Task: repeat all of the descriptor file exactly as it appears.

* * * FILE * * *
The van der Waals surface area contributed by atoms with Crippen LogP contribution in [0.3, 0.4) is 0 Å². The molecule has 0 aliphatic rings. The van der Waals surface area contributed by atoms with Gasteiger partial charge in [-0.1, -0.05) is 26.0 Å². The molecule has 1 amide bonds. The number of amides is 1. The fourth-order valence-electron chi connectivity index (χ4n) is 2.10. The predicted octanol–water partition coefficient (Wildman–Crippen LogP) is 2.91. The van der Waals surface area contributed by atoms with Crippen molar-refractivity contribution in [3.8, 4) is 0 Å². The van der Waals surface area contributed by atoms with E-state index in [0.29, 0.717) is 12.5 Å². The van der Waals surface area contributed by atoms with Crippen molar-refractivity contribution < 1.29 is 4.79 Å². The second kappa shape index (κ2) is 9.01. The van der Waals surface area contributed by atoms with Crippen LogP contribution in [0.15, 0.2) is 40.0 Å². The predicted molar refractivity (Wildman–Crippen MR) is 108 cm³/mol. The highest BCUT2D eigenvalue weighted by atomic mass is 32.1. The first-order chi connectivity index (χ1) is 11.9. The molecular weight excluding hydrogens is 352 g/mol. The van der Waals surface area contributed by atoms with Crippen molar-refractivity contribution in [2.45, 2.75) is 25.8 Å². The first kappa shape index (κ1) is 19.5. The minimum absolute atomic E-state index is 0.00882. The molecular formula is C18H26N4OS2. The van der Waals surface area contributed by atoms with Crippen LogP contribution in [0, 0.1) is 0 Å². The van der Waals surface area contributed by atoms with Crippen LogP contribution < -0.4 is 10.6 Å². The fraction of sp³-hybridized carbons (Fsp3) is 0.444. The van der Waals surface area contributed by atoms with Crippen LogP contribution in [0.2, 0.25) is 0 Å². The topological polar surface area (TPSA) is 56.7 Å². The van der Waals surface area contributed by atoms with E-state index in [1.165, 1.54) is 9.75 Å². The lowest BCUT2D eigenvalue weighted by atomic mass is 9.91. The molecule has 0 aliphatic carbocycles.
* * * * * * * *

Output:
The van der Waals surface area contributed by atoms with Crippen LogP contribution in [0.3, 0.4) is 0 Å². The molecule has 0 aliphatic rings. The van der Waals surface area contributed by atoms with Gasteiger partial charge in [-0.1, -0.05) is 26.0 Å². The molecule has 1 amide bonds. The number of amides is 1. The fourth-order valence-electron chi connectivity index (χ4n) is 2.10. The predicted octanol–water partition coefficient (Wildman–Crippen LogP) is 2.91. The van der Waals surface area contributed by atoms with Crippen molar-refractivity contribution in [3.8, 4) is 0 Å². The van der Waals surface area contributed by atoms with E-state index in [0.29, 0.717) is 12.5 Å². The van der Waals surface area contributed by atoms with Crippen molar-refractivity contribution < 1.29 is 4.79 Å². The second kappa shape index (κ2) is 9.01. The van der Waals surface area contributed by atoms with Crippen LogP contribution in [0.15, 0.2) is 40.0 Å². The predicted molar refractivity (Wildman–Crippen MR) is 108 cm³/mol. The highest BCUT2D eigenvalue weighted by atomic mass is 32.1. The first-order chi connectivity index (χ1) is 11.9. The molecular weight excluding hydrogens is 352 g/mol. The van der Waals surface area contributed by atoms with Crippen molar-refractivity contribution in [2.45, 2.75) is 25.8 Å². The first kappa shape index (κ1) is 19.5. The minimum absolute atomic E-state index is 0.00882. The molecular formula is C18H26N4OS2. The van der Waals surface area contributed by atoms with Crippen LogP contribution in [0, 0.1) is 0 Å². The van der Waals surface area contributed by atoms with Crippen LogP contribution < -0.4 is 10.6 Å². The fraction of sp³-hybridized carbons (Fsp3) is 0.444. The van der Waals surface area contributed by atoms with Crippen LogP contribution in [0.2, 0.25) is 0 Å². The topological polar surface area (TPSA) is 56.7 Å². The van der Waals surface area contributed by atoms with E-state index in [1.165, 1.54) is 9.75 Å². The lowest BCUT2D eigenvalue weighted by atomic mass is 9.91. The molecule has 0 aliphatic carbocycles.